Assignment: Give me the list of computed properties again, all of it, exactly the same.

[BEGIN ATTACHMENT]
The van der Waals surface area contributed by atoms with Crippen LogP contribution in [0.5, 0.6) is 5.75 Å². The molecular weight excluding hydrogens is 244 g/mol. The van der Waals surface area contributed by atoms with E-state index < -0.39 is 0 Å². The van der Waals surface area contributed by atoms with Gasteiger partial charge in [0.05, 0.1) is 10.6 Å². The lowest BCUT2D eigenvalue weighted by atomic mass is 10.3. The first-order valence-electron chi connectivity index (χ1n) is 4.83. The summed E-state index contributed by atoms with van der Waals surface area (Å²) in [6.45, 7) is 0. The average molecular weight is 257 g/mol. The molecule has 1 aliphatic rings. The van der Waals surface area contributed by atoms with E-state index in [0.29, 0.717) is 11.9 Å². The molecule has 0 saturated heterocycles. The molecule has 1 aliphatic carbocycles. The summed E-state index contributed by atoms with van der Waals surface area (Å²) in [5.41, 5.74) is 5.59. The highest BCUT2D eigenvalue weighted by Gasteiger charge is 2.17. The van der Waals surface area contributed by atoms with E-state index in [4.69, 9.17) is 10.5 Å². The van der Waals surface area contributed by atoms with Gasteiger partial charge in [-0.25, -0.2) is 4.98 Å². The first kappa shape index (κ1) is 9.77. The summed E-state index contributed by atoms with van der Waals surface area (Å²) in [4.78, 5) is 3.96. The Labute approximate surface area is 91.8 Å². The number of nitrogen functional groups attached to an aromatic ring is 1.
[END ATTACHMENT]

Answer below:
The van der Waals surface area contributed by atoms with Crippen LogP contribution in [0.5, 0.6) is 5.75 Å². The molecular weight excluding hydrogens is 244 g/mol. The van der Waals surface area contributed by atoms with E-state index < -0.39 is 0 Å². The van der Waals surface area contributed by atoms with Gasteiger partial charge in [0.05, 0.1) is 10.6 Å². The lowest BCUT2D eigenvalue weighted by atomic mass is 10.3. The first-order valence-electron chi connectivity index (χ1n) is 4.83. The summed E-state index contributed by atoms with van der Waals surface area (Å²) in [6.45, 7) is 0. The average molecular weight is 257 g/mol. The molecule has 1 aliphatic rings. The van der Waals surface area contributed by atoms with E-state index in [0.29, 0.717) is 11.9 Å². The molecule has 0 saturated heterocycles. The molecule has 1 aliphatic carbocycles. The summed E-state index contributed by atoms with van der Waals surface area (Å²) in [5.41, 5.74) is 5.59. The highest BCUT2D eigenvalue weighted by Gasteiger charge is 2.17. The van der Waals surface area contributed by atoms with E-state index in [4.69, 9.17) is 10.5 Å². The van der Waals surface area contributed by atoms with Gasteiger partial charge in [-0.25, -0.2) is 4.98 Å². The first kappa shape index (κ1) is 9.77. The summed E-state index contributed by atoms with van der Waals surface area (Å²) in [4.78, 5) is 3.96. The Labute approximate surface area is 91.8 Å². The number of nitrogen functional groups attached to an aromatic ring is 1.